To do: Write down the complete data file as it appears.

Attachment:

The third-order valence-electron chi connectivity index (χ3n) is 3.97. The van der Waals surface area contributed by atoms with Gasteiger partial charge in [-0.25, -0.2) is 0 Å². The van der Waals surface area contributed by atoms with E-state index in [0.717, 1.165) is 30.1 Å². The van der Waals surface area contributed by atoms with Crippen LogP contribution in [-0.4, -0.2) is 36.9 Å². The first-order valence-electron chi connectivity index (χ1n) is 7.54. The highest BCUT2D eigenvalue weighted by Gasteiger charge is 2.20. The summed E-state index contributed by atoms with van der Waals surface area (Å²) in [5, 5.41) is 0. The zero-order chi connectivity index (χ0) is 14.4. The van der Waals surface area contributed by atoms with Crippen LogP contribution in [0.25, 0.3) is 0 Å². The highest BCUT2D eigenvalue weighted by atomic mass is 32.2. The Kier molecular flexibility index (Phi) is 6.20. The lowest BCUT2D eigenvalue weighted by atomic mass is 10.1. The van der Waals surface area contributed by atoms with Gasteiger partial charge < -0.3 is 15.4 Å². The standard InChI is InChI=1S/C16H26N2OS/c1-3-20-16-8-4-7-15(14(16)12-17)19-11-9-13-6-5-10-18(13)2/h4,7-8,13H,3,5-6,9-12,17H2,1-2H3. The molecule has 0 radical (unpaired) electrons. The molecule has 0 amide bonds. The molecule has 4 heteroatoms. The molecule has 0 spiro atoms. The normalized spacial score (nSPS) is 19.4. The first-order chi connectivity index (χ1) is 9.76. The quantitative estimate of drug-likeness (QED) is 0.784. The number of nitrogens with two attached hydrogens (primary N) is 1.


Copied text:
The third-order valence-electron chi connectivity index (χ3n) is 3.97. The van der Waals surface area contributed by atoms with Gasteiger partial charge in [-0.25, -0.2) is 0 Å². The van der Waals surface area contributed by atoms with E-state index in [0.717, 1.165) is 30.1 Å². The van der Waals surface area contributed by atoms with Crippen LogP contribution in [-0.4, -0.2) is 36.9 Å². The first-order valence-electron chi connectivity index (χ1n) is 7.54. The highest BCUT2D eigenvalue weighted by Gasteiger charge is 2.20. The summed E-state index contributed by atoms with van der Waals surface area (Å²) in [5, 5.41) is 0. The zero-order chi connectivity index (χ0) is 14.4. The van der Waals surface area contributed by atoms with Crippen LogP contribution in [0.25, 0.3) is 0 Å². The highest BCUT2D eigenvalue weighted by atomic mass is 32.2. The Kier molecular flexibility index (Phi) is 6.20. The lowest BCUT2D eigenvalue weighted by atomic mass is 10.1. The van der Waals surface area contributed by atoms with Gasteiger partial charge < -0.3 is 15.4 Å². The standard InChI is InChI=1S/C16H26N2OS/c1-3-20-16-8-4-7-15(14(16)12-17)19-11-9-13-6-5-10-18(13)2/h4,7-8,13H,3,5-6,9-12,17H2,1-2H3. The molecule has 0 radical (unpaired) electrons. The molecule has 0 amide bonds. The molecule has 4 heteroatoms. The molecule has 0 spiro atoms. The normalized spacial score (nSPS) is 19.4. The first-order chi connectivity index (χ1) is 9.76. The quantitative estimate of drug-likeness (QED) is 0.784. The number of nitrogens with two attached hydrogens (primary N) is 1.